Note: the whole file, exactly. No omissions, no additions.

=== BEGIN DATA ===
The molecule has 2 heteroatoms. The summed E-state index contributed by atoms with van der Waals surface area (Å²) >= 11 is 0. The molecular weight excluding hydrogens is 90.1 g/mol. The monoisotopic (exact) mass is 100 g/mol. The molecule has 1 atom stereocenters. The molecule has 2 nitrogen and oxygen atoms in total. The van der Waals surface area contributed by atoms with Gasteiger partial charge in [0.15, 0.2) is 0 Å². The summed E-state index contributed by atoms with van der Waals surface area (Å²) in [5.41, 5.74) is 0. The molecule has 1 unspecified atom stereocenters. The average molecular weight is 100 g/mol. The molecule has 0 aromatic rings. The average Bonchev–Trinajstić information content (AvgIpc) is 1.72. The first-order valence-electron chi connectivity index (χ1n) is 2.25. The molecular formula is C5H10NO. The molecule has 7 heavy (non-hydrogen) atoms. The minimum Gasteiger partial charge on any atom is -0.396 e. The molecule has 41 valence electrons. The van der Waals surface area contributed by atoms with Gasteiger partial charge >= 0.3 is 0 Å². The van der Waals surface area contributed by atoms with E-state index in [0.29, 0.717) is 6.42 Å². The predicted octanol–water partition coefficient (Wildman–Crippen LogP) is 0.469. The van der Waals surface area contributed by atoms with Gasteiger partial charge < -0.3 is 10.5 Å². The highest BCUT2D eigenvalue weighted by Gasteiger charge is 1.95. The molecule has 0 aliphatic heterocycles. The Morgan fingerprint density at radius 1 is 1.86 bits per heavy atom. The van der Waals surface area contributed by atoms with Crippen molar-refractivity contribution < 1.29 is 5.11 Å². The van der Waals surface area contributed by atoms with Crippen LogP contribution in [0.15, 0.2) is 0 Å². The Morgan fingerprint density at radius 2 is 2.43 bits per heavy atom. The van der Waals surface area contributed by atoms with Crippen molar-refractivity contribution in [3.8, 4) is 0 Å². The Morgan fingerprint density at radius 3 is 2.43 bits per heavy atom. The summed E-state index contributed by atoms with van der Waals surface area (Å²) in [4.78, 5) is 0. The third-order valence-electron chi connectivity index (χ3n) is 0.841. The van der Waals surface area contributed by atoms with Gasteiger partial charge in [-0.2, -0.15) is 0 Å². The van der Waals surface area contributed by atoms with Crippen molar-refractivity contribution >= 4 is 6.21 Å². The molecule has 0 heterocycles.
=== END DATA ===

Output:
The molecule has 2 heteroatoms. The summed E-state index contributed by atoms with van der Waals surface area (Å²) >= 11 is 0. The molecular weight excluding hydrogens is 90.1 g/mol. The monoisotopic (exact) mass is 100 g/mol. The molecule has 1 atom stereocenters. The molecule has 2 nitrogen and oxygen atoms in total. The van der Waals surface area contributed by atoms with Gasteiger partial charge in [0.15, 0.2) is 0 Å². The summed E-state index contributed by atoms with van der Waals surface area (Å²) in [5.41, 5.74) is 0. The molecule has 1 unspecified atom stereocenters. The average molecular weight is 100 g/mol. The molecule has 0 aromatic rings. The average Bonchev–Trinajstić information content (AvgIpc) is 1.72. The first-order valence-electron chi connectivity index (χ1n) is 2.25. The molecular formula is C5H10NO. The molecule has 7 heavy (non-hydrogen) atoms. The minimum Gasteiger partial charge on any atom is -0.396 e. The molecule has 41 valence electrons. The van der Waals surface area contributed by atoms with Gasteiger partial charge >= 0.3 is 0 Å². The van der Waals surface area contributed by atoms with E-state index in [0.29, 0.717) is 6.42 Å². The predicted octanol–water partition coefficient (Wildman–Crippen LogP) is 0.469. The van der Waals surface area contributed by atoms with Gasteiger partial charge < -0.3 is 10.5 Å². The highest BCUT2D eigenvalue weighted by Gasteiger charge is 1.95. The molecule has 0 aliphatic heterocycles. The Morgan fingerprint density at radius 1 is 1.86 bits per heavy atom. The van der Waals surface area contributed by atoms with Crippen molar-refractivity contribution < 1.29 is 5.11 Å². The van der Waals surface area contributed by atoms with Crippen LogP contribution in [0.15, 0.2) is 0 Å². The Morgan fingerprint density at radius 2 is 2.43 bits per heavy atom. The van der Waals surface area contributed by atoms with Crippen molar-refractivity contribution in [3.8, 4) is 0 Å². The Morgan fingerprint density at radius 3 is 2.43 bits per heavy atom. The summed E-state index contributed by atoms with van der Waals surface area (Å²) in [4.78, 5) is 0. The third-order valence-electron chi connectivity index (χ3n) is 0.841. The van der Waals surface area contributed by atoms with Gasteiger partial charge in [-0.2, -0.15) is 0 Å². The van der Waals surface area contributed by atoms with Crippen molar-refractivity contribution >= 4 is 6.21 Å². The molecule has 0 heterocycles.